27 SEPTEMBER 1969, Page 28


From D. A. N. Jones, A. E. Lewis, Mrs I. M. Wight, C. W. Pearson, Frank MacDermot, Aryeh H. Samuel, K. W. Nicholls, G.ltyd Lewis, Dr Billy J. Dudley, William Saunders, Tibor Szamuely.

Layman's dilemma

Sir: Simon Raven's novels are decently stoical. His essay in praise of euthanasia (20 September) is not. 'Euthanasia' is a Greekish word nowadays used to mean `killing off the weak when they are troublesome'. Charac- ters in Raven's own novels (Llewellyn or Constable, say) could tell him what is wrong with his sentence: `human vegetables are obscene and the "life" in them should not be preserved'. There is no such thing as a human vegetable: this is a metaphor for people in very great trouble. 'Obscene' is a Latinish word nowadays used to mean `something we don't want to see, don't want to know about'.

It is not true that Britain is turning itself into 'a spinster daughter, neglecting its proper business and pleasure in order to take care of Mother . . . i.e. of the mass of human detritus which ought to be dead and buried'. In fact, the geriatric wards of this country are jam-packed with the beds of mothers, because their sons and daughters cannot afford the money and living-space to look after them properly. The same applies to many people of 'subnormal' intelligence who might, with money, be living among us instead of being locked up and neglected in institutions.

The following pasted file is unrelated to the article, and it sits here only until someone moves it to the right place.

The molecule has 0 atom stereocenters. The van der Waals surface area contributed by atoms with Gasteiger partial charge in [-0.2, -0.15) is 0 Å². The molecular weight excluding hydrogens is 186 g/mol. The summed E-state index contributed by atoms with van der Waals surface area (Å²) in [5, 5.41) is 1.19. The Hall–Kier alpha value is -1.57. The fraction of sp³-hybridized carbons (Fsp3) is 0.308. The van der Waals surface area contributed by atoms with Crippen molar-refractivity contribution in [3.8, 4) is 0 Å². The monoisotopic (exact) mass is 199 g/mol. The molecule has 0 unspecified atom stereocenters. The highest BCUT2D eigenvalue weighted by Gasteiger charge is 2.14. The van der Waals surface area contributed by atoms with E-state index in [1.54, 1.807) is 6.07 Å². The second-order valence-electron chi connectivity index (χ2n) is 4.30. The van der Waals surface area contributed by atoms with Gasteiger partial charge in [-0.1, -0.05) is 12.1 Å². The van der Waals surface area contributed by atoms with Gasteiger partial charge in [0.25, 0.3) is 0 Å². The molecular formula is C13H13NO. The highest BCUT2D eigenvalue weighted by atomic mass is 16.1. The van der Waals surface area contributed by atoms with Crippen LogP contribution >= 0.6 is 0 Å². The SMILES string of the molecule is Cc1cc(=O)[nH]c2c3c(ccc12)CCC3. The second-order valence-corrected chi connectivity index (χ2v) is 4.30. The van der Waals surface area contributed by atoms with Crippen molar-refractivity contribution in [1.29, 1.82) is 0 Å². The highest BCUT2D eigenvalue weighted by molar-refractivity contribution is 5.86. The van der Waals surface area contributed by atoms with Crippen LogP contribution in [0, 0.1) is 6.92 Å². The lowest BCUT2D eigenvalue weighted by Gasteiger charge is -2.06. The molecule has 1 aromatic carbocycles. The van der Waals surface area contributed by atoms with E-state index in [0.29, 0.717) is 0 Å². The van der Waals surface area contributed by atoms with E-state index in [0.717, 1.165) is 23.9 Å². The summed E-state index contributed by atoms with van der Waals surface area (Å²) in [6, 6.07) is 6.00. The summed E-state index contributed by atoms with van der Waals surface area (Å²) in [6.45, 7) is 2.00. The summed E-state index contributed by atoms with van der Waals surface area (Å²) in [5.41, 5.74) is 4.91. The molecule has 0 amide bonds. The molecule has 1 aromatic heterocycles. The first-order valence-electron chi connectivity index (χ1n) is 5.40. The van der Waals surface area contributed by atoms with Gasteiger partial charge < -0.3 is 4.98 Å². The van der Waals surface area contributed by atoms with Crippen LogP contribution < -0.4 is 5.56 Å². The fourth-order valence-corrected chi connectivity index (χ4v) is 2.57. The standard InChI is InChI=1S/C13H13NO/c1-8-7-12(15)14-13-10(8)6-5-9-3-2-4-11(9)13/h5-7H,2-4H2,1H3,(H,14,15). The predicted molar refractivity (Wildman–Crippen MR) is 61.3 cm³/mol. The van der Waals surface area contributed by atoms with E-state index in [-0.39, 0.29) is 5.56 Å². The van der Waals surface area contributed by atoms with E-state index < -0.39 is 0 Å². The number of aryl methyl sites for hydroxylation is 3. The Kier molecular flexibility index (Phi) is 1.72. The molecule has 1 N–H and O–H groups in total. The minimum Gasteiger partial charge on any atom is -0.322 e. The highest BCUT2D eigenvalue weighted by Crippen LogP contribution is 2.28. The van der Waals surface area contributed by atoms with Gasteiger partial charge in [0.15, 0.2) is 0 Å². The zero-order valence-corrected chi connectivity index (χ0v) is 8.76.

Simon Raven worries about 'the taxpayer' spending millions on the National Health Service. He should rather worry about that proportion of the nation's resources which is acquired and invested by insurance com- panies, like the grandly named British United Provident Association, servicing the health of the wealthy.